Global Security Newswire
Daily News on Nuclear, Biological & Chemical Weapons, Terrorism and Related Issues
China Holds Up Report on North Korean Proliferation
China on Tuesday prevented the release of an expert report to the U.N. Security Council asserting that North Korea has routinely exchanged ballistic missile equipment with Iran, Reuters reported (see GSN, May 17).
The classified report by an expert committee that monitors implementation of Security Council sanctions targeting North Korea's missile and nuclear development programs can only officially be viewed by the 15 members of the U.N. body.
The expert report said an unidentified third country bordering North Korea was acting as a midshipment point for North Korean-Iranian missile commerce. Multiple anonymous envoys said that country was China.
A Tuesday memo from France, which presently holds the rotating Security Council presidency, informed the other member states that an unidentified nation had used a procedural method to prevent the document's release "so as to have additional time." Several sources said the country was China.
"The Chinese don't have instructions from Beijing again. That's usually how it works when they want to block one of these reports," a Western envoy said.
Multiple Western envoys said they would like to see the Chinese government ultimately allow publication of the expert report.
The Chinese representative on the expert panel previously blocked the report's submission to the Security Council until Saturday, Western envoys said (Louis Charbonneau, Reuters I, May 17).
Chinese Assistant Foreign Minister Hu Zhengyue on Wednesday firmly dismissed claims that his nation was the hub for illegal missile technology trade between Pyongyang and Tehran, Reuters reported.
"I completely deny such a view," Hu said to journalists.
Should the expert panel's assertions be correct, it would add weight to Western worries that Beijing has not assigned adequate resources to spotting and blocking North Korean proliferation activities.
"On the issue of denuclearization on the Korean Peninsula, the Chinese position is crystal clear. We have nothing to hide," Hu said (Sui-Lee Wee, Reuters II, May 18).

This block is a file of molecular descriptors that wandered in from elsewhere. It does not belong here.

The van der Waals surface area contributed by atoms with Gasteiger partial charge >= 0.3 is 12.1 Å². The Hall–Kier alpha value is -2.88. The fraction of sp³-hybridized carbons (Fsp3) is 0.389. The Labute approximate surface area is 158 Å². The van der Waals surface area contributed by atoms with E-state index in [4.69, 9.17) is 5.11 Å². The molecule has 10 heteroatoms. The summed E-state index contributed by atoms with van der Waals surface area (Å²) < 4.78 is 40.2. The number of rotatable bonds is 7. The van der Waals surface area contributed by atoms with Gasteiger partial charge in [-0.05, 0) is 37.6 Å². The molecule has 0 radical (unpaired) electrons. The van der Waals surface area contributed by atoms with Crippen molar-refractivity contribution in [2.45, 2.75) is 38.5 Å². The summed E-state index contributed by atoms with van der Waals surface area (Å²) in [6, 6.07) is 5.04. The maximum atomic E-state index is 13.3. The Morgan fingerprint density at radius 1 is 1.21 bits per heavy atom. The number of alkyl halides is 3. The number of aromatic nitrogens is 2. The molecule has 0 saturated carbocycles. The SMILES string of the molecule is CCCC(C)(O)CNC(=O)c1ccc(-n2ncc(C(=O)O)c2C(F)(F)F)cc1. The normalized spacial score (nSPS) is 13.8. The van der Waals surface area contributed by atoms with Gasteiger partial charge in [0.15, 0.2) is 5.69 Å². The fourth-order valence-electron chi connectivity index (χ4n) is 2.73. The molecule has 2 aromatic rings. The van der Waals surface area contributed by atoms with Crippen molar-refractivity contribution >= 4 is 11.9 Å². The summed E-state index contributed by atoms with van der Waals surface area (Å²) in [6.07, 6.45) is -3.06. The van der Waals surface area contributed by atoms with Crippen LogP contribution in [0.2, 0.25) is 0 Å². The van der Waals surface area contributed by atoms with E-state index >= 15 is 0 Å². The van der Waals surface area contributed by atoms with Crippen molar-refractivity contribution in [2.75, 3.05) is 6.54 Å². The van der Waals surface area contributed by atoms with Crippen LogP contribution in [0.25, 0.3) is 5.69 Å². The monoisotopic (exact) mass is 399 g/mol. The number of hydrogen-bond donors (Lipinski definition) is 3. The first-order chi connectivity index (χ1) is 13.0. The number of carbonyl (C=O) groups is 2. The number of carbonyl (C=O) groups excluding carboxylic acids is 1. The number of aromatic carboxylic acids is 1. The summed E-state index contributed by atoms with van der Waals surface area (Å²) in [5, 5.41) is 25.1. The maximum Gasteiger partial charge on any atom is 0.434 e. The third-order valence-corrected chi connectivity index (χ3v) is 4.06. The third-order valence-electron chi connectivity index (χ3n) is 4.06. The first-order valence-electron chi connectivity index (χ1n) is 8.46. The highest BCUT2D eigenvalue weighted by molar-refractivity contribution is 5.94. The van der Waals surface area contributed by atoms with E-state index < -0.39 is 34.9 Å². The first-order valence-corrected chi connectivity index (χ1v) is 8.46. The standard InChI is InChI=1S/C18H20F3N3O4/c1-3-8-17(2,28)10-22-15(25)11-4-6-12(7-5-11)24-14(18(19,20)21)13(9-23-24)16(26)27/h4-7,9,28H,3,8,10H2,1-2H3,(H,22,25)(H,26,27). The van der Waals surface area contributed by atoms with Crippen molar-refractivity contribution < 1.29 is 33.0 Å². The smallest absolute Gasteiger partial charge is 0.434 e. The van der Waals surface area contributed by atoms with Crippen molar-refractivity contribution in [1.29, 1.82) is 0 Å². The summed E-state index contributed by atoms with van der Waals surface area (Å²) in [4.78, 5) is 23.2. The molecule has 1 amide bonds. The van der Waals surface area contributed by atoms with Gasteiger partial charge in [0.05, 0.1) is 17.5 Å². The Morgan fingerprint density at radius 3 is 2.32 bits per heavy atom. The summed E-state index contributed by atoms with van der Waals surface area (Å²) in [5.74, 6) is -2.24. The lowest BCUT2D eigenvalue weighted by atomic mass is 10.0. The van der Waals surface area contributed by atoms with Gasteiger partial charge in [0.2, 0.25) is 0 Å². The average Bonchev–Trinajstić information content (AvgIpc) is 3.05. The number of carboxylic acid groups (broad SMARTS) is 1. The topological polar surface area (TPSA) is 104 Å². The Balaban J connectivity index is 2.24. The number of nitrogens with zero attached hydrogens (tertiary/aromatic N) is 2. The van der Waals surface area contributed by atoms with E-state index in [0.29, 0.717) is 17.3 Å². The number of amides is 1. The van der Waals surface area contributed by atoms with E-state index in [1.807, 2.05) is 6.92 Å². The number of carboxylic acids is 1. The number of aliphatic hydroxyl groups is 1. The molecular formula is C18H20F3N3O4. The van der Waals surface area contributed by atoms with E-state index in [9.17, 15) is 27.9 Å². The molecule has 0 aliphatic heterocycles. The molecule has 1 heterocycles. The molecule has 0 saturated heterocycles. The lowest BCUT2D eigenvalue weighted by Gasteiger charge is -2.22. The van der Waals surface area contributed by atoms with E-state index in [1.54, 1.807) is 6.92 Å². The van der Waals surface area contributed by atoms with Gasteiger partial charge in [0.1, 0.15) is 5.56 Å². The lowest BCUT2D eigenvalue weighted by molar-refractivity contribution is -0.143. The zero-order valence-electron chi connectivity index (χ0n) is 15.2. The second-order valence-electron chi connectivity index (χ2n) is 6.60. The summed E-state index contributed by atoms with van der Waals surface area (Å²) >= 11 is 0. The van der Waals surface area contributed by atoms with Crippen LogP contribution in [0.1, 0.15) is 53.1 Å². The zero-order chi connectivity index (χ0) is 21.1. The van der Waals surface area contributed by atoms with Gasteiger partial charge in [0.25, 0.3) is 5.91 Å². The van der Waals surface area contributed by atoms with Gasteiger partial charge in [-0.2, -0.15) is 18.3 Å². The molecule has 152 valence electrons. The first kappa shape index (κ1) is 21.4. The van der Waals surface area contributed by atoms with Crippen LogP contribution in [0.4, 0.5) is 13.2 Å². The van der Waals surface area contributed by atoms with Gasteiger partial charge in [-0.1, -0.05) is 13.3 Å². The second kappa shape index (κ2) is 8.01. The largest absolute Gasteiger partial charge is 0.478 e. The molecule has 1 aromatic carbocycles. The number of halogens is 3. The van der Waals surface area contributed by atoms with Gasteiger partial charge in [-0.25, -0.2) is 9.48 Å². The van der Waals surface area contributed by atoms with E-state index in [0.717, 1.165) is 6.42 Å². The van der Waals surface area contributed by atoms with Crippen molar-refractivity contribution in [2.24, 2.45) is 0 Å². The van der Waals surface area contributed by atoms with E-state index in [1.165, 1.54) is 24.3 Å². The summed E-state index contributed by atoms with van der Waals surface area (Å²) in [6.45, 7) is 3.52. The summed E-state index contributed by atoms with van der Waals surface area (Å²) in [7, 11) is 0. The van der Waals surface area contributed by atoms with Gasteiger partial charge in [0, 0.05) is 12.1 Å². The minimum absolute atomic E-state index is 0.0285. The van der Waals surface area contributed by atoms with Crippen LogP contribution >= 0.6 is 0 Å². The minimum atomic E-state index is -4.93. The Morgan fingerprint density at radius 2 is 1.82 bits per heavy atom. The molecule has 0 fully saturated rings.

Western diplomats at a Tuesday Security Council discussion of the expert report said they worried about gaps in the U.N. sanctions regime against North Korea, Agence France-Presse reported.
Portuguese envoy Jose Filipe Moraes Cabral, who leads the North Korean sanctions body, said the report's claims were "serious."
"Shipping and transportation loopholes" must be cut off, one British diplomat said at the meeting. A German official also said his government was "concerned" about the spread of missile and nuclear technology.
Security Council states from Europe have said they would back adding more North Korean organizations and individuals to the sanctions list (Agence France-Presse/Google News, May 17).
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July 22, 2015
This page contains interactive 3D missile models for North Korea. Users can drag the model by pressing and holding their mouse’s scroll wheel. They can zoom in and out on the model by rolling their scroll wheel up and down, and can orbit the model by clicking and dragging their left mouse button.
July 8, 2015
This page contains interactive 3D missile models for China. Users can drag the model by pressing and holding their mouse’s scroll wheel. They can zoom in and out on the model by rolling their scroll wheel up and down, and can orbit the model by clicking and dragging their left mouse button.
This article provides an overview of China’s historical and current policies relating to nuclear, chemical, biological and missile proliferation.